What are the qualifications to serve on the board of directors?

For a normal reinvestment zone, each board member must be at least 18 years of age and:

  • be a resident of the county in which the zone is located or a county adjacent to that county; or
  • own real property in the zone.

SEC. 311.009

Does the board of directors have officers?

Yes. Each year the city appoints one member to serve as chairman for one year beginning on January 1. The board may elect a vice-chairman and other officers as it considers appropriate. The vice-chairman will preside over the board when the chairman is absent.

SEC. 311.009

What duties and powers does the board have?

The board makes recommendations to the city about administration of the TIF project. The board has the same powers the city has to implement the project and financing plans, except the board needs the city's consent to acquire or sell real property. With city approval, the board has zoning authority within the zone.

SEC. 311.010

Which additional powers may the city grant to the board?

The city, by ordinance or resolution, may authorize the board to use most of the city's powers to administer the zone and implement the project plan. The city can also restrict the board's power by passing an ordinance or resolution. The governing body may not authorize the board of directors to:

  • issue bonds;
  • impose taxes or fees;
  • exercise the power of eminent domain; or
  • give final approval to the project plan.

SEC. 311.010

Can the board contract with other entities to implement the TIF project?

Yes, with city approval. The board and the governing body of the city may enter into agreements with other entities to implement the project plan and the financing plan.

SEC. 311.010

Tax Increment Fund

What revenues are deposited into the tax increment fund?

The tax increments from all the taxing units participating in the TIF project are deposited into the fund. The zone board may collect other revenues and deposit them into the fund, including:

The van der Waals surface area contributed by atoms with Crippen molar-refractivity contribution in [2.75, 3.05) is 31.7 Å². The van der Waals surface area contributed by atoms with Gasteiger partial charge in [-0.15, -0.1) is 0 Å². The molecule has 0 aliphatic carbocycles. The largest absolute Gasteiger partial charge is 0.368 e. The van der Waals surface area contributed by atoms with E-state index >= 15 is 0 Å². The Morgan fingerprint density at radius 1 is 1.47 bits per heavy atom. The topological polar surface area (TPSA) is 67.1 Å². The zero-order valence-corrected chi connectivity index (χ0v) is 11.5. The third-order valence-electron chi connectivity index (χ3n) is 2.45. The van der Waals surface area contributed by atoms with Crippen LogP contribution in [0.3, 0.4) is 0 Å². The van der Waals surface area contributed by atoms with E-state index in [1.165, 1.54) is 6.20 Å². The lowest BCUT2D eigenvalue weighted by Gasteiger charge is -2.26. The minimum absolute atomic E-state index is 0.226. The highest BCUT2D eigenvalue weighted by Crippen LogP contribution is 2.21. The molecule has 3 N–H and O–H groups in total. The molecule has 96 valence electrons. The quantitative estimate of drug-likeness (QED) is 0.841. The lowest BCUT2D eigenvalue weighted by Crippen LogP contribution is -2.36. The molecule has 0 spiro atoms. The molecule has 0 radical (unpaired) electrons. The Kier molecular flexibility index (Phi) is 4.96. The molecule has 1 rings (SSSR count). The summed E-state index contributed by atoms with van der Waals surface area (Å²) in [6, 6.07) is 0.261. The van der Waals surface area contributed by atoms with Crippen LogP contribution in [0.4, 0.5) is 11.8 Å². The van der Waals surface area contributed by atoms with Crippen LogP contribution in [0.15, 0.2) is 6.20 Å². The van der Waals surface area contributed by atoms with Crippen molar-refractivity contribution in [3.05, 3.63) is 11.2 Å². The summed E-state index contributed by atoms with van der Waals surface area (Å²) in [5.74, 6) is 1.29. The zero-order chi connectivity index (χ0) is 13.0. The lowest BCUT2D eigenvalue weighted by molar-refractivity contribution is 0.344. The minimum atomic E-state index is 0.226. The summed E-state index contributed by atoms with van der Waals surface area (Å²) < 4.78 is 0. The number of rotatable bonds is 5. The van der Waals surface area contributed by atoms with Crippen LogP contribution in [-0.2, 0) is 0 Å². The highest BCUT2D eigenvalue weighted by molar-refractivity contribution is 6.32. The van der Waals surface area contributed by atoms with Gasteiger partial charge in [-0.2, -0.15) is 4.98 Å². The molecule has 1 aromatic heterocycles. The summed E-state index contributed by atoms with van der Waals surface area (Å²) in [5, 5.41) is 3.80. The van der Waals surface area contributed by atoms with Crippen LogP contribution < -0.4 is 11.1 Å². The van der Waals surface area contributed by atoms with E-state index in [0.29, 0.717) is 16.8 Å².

• all revenues from the sale of tax increment bonds or notes;
  • revenues from the sale of any property acquired as part of the tax increment financing plan;
  • a sales tax increment; and
  • loans made to the zone by the city that created it.

SEC. 311.014

Who collects the tax increments?

Each participating taxing unit arranges to collect its own taxes.

SEC. 311.013

When are the tax increment payments due?

A taxing unit must make a payment not later than the 90th day after the later of:

  • the delinquency date for the unit's property taxes; or
  • the date the city that created the zone submits an invoice to the taxing unit.

SEC. 311.013

What happens if a tax increment payment is late?

A delinquent payment incurs a penalty of 5 percent of the amount delinquent and accrues interest at an annual rate of 10 percent.

SEC. 311.013

Does a taxing unit have to submit the tax increment payment for taxes that haven't been paid?


SEC. 311.013

Can the city sell bonds to raise revenue?

Yes. The city can sell tax increment bonds or notes to raise revenue to pay for project costs. The principal and interest from tax increment bonds and notes may only be paid from money in the tax increment fund.

SEC. 311.015

Does a city need to get voter approval for tax increment bonds or notes?

No. A city may issue tax increment bonds or notes by passing an ordinance approving the sale.

SEC. 311.015

What can money in the tax increment fund be spent on?

Money from the fund is used only to satisfy the claims of holders of tax increment bonds or notes by:

  • paying project costs;
  • making payments for contracts related to the project; or
  • repaying other obligations incurred in the zone.

SEC. 311.014

How are the project costs paid?

The board of directors makes all payments for project costs from the tax increment fund. Project costs can be paid over time as tax increments are collected, or the city can sell tax increment bonds to raise revenue immediately.

SEC. 311.014

Can money in the tax increment fund be invested?

Yes. Money in the fund may be temporarily invested if an agreement is reached with the holders of tax increment bonds or notes.

SEC. 311.014

What is a sales tax increment?

It is the amount of municipal sales and use taxes attributable to the zone for a particular year in excess of the sales tax base.

SEC. 311.0123

What is the sales tax base?

It is the amount of municipal sales and use taxes attributable to the zone for the year the zone was designated.

SEC. 311.0123

Is a city required to deposit the whole sales tax increment in the tax increment fund?

No. The city sets the portion of the sales tax increment that it wants to deposit. The city can choose to deposit all, some or none of the sales tax increment.

SEC. 311.0123

When is the sales tax increment set?

The sales tax increment is set in the ordinance the city passes to create the zone or in a subsequent ordinance for the zone.

SEC. 311.0123

How is the sales tax increment deposited into the tax increment fund?

At the direction of the city, the Comptroller will deposit the sales tax increment directly into the fund.

SEC. 311.0123